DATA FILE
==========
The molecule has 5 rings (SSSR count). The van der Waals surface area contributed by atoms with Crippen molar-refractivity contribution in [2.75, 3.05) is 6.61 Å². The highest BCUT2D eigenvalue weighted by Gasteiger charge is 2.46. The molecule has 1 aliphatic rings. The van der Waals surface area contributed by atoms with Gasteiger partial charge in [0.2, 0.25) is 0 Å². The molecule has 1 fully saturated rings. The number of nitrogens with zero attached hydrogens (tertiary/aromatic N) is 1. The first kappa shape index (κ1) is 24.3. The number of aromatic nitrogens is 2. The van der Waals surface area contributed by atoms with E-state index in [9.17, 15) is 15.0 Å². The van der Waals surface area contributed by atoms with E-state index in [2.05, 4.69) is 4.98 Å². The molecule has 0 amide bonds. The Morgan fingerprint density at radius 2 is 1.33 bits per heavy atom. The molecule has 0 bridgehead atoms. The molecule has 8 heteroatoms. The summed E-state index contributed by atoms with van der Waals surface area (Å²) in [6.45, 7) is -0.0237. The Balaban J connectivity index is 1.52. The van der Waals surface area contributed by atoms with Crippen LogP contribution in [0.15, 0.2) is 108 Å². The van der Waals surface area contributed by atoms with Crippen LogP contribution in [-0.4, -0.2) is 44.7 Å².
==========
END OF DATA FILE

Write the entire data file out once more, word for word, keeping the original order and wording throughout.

The molecule has 5 rings (SSSR count). The van der Waals surface area contributed by atoms with Crippen molar-refractivity contribution in [2.75, 3.05) is 6.61 Å². The highest BCUT2D eigenvalue weighted by Gasteiger charge is 2.46. The molecule has 1 aliphatic rings. The van der Waals surface area contributed by atoms with Gasteiger partial charge in [0.2, 0.25) is 0 Å². The molecule has 1 fully saturated rings. The number of nitrogens with zero attached hydrogens (tertiary/aromatic N) is 1. The first kappa shape index (κ1) is 24.3. The number of aromatic nitrogens is 2. The van der Waals surface area contributed by atoms with E-state index in [9.17, 15) is 15.0 Å². The van der Waals surface area contributed by atoms with E-state index in [2.05, 4.69) is 4.98 Å². The molecule has 0 amide bonds. The Morgan fingerprint density at radius 2 is 1.33 bits per heavy atom. The molecule has 0 bridgehead atoms. The molecule has 8 heteroatoms. The summed E-state index contributed by atoms with van der Waals surface area (Å²) in [6.45, 7) is -0.0237. The Balaban J connectivity index is 1.52. The van der Waals surface area contributed by atoms with Crippen LogP contribution in [0.15, 0.2) is 108 Å². The van der Waals surface area contributed by atoms with Crippen LogP contribution in [-0.4, -0.2) is 44.7 Å².